As Apple and Google’s app store algorithms evolve, more and more factors are coming in to play for App Store Optimization success. The focus is dramatically shifting to app quality and user behavior of your app. The algorithms are quite literally determining if your app is relevant, and if users like your app.
How do they make this determination? The algorithms are factoring in your app’s usage statistics, and app vitals including things like: engagement, sessions, deletions, crashes, etc… Apple has gone so far as to define (per spokesman) “The four factors that most influence the rankings are downloads, ratings, relevance and user behavior”.
Understanding these metrics for your app can be a crucial piece to any successful ASO strategy. Let’s look at some ways to better understand your app’s vitals and user behavior.
Apple recently added “Deletions” to the App Analytics section within App Store Connect. While the “Deletions” metric is for iOS 12.3+ and for “opt-in” users only, this allows you to gain some insight into how many users are removing your app from their devices. You can organize deletions by sources in order to see the types of users who are deleting your app. This can help you to better refine your target audience so that your app is appearing to those that will use it. The Google Play Console also tracks app deletions. Google gives you a comparison so you can see how your deletions are behaving over time.
App Analytics in App Store Connect
Google Play Developer Console
Why do deletions and uninstalls matter? Because an app with a high deletion rate is an app that won’t succeed in Apple and Google’s stores. If your app has a high deletion rate, then figuring out why (or even who) and making the corresponding changes can go a long way in improving your app’s performance on the app stores.
The number of times your app crashes (closes out unexpectedly) can greatly influence your app quality, along with your rating and reviews if users are unhappy with the performance of the app. By monitoring crashes and understanding crash logs, developers can stay on top of issues and quickly fix them to avoid consistent crashes.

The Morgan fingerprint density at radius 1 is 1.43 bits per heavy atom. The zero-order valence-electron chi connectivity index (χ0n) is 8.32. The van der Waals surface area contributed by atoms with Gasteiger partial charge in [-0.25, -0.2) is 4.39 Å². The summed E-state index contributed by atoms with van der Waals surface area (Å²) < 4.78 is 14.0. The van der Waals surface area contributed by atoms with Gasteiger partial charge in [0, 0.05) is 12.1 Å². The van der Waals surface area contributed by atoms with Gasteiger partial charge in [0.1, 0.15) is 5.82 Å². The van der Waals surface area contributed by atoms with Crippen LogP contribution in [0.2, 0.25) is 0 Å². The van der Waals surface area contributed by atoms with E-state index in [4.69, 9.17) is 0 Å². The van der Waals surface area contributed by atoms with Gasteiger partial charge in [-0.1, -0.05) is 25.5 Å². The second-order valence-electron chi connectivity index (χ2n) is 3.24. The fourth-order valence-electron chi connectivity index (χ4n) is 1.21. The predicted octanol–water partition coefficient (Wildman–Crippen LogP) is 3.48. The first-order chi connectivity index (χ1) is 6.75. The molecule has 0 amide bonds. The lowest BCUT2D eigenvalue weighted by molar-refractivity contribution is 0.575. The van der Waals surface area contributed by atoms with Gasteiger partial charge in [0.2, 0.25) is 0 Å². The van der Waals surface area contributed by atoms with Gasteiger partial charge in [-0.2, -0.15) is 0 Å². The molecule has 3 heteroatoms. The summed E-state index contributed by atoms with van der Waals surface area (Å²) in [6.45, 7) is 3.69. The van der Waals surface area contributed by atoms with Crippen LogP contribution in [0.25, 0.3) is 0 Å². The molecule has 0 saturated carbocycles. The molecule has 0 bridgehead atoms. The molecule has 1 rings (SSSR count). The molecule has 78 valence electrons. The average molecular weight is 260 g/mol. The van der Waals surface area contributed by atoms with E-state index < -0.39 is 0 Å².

Low user engagement goes hand in hand with deletions. If people aren’t using your app, they’re more likely to delete it. Both Google and Apple allow you to track user engagement through various metrics. Google will show you statistics such as how long it takes your app to load and how many users who have your app installed have actually used it. Viewing detailed retention metrics on each platform can provide insight into a user’s “stickiness” or how likely they are to stick around. You can use all of these metrics to see how often people are using your app — and if they’re getting a decent experience while doing so. You can also check your uninstalls to see if there’s been a mass exodus from your app. This could signal that your app is taking too long to load, eating up battery, crashing often among other factors.
Apple also gives you crash data so you can see if your app is having a problem on a particular device or iOS version. Apple also gives you metics such as the number of sessions, active devices and your average retention rate. Having high user engagement metrics signals to Apple’s platform that your app is worth having on a user’s device.
Google Play Developer Console Vitals
Using Push Notifications
One of the most effective ways to increase user retention is through push notifications. These are designed specifically to aid developers in bringing users back into their app. Utilizing well-crafted calls to action and sending them at the correct times for your users to see them can make push notifications a great leverage factor in your daily user retention.
Check out this push notification from Gas Buddy. Who doesn’t want free gas and music?
Ratings & Reviews
Possibly the Holy Grail of app performance, ratings don’t just tell you how your app is doing — they tell the world. Having a good app rating is crucial to having a successful app. One swanky feature on the Google Play Console is the ability to create a “peer group”. You can compile a list of your competitors to determine their average rating. With a peer group, you can see how users think of your app versus your competitors. If your app rating is higher, then you know you’re doing well. If it’s lower, then some changes might be in order.
You can also use reviews as direction for where your app could use some improvement. If you notice your app store review consistently complain about your UI or having login issues, those might be two areas that you want to focus on in your next update. The Google Play Console does this for you through a Reviews Analysis. It combines all your reviews and finds the common topics that users mention and what the average rating for the topic is.
Google Play Developer Console Ratings Peer Groups
In the app world, getting a user to download an app is only half the battle. Keeping your users engage is an important factor in how your app will do on the app stores. By analyzing the metrics that Google and Apple give you, you can gain insight into how users are (or aren’t) using your app.